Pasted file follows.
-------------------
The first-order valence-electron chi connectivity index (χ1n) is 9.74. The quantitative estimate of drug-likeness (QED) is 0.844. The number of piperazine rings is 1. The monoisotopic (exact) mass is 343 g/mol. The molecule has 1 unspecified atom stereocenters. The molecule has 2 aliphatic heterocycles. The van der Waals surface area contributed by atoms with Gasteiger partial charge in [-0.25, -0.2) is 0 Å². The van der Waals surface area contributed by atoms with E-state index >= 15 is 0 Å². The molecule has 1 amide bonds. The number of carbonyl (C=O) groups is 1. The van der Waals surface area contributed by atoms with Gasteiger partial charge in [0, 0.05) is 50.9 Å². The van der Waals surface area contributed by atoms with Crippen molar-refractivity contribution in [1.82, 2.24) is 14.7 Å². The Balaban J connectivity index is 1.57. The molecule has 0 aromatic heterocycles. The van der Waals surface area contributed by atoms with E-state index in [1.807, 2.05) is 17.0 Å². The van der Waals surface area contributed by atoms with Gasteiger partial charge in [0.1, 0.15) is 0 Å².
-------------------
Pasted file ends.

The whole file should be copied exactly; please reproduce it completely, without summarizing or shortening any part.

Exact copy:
The first-order valence-electron chi connectivity index (χ1n) is 9.74. The quantitative estimate of drug-likeness (QED) is 0.844. The number of piperazine rings is 1. The monoisotopic (exact) mass is 343 g/mol. The molecule has 1 unspecified atom stereocenters. The molecule has 2 aliphatic heterocycles. The van der Waals surface area contributed by atoms with Gasteiger partial charge in [-0.25, -0.2) is 0 Å². The van der Waals surface area contributed by atoms with E-state index >= 15 is 0 Å². The molecule has 1 amide bonds. The number of carbonyl (C=O) groups is 1. The van der Waals surface area contributed by atoms with Gasteiger partial charge in [0, 0.05) is 50.9 Å². The van der Waals surface area contributed by atoms with Crippen molar-refractivity contribution in [1.82, 2.24) is 14.7 Å². The Balaban J connectivity index is 1.57. The molecule has 0 aromatic heterocycles. The van der Waals surface area contributed by atoms with E-state index in [1.807, 2.05) is 17.0 Å². The van der Waals surface area contributed by atoms with Gasteiger partial charge in [0.1, 0.15) is 0 Å².